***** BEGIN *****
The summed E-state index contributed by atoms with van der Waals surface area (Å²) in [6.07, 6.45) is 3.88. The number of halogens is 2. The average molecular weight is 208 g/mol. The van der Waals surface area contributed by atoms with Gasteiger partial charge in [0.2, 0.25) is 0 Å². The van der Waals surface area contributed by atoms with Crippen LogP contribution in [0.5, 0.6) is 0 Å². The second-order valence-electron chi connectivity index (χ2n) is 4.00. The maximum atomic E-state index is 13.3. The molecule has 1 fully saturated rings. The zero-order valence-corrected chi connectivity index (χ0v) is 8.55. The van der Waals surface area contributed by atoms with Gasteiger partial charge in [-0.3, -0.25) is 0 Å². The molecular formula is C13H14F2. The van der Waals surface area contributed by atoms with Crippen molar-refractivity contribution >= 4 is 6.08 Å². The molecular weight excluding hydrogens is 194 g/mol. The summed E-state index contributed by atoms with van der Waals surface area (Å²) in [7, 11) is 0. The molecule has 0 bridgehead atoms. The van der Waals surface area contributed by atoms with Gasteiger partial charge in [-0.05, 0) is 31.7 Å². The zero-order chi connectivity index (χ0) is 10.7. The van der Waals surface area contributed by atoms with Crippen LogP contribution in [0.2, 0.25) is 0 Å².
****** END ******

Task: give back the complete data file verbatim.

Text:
The summed E-state index contributed by atoms with van der Waals surface area (Å²) in [6.07, 6.45) is 3.88. The number of halogens is 2. The average molecular weight is 208 g/mol. The van der Waals surface area contributed by atoms with Gasteiger partial charge in [0.2, 0.25) is 0 Å². The van der Waals surface area contributed by atoms with Crippen LogP contribution in [0.5, 0.6) is 0 Å². The second-order valence-electron chi connectivity index (χ2n) is 4.00. The maximum atomic E-state index is 13.3. The molecule has 1 fully saturated rings. The zero-order valence-corrected chi connectivity index (χ0v) is 8.55. The van der Waals surface area contributed by atoms with Gasteiger partial charge in [-0.3, -0.25) is 0 Å². The molecular formula is C13H14F2. The van der Waals surface area contributed by atoms with Crippen molar-refractivity contribution >= 4 is 6.08 Å². The molecular weight excluding hydrogens is 194 g/mol. The summed E-state index contributed by atoms with van der Waals surface area (Å²) in [7, 11) is 0. The molecule has 0 bridgehead atoms. The van der Waals surface area contributed by atoms with Gasteiger partial charge in [-0.05, 0) is 31.7 Å². The zero-order chi connectivity index (χ0) is 10.7. The van der Waals surface area contributed by atoms with Crippen LogP contribution in [0.2, 0.25) is 0 Å².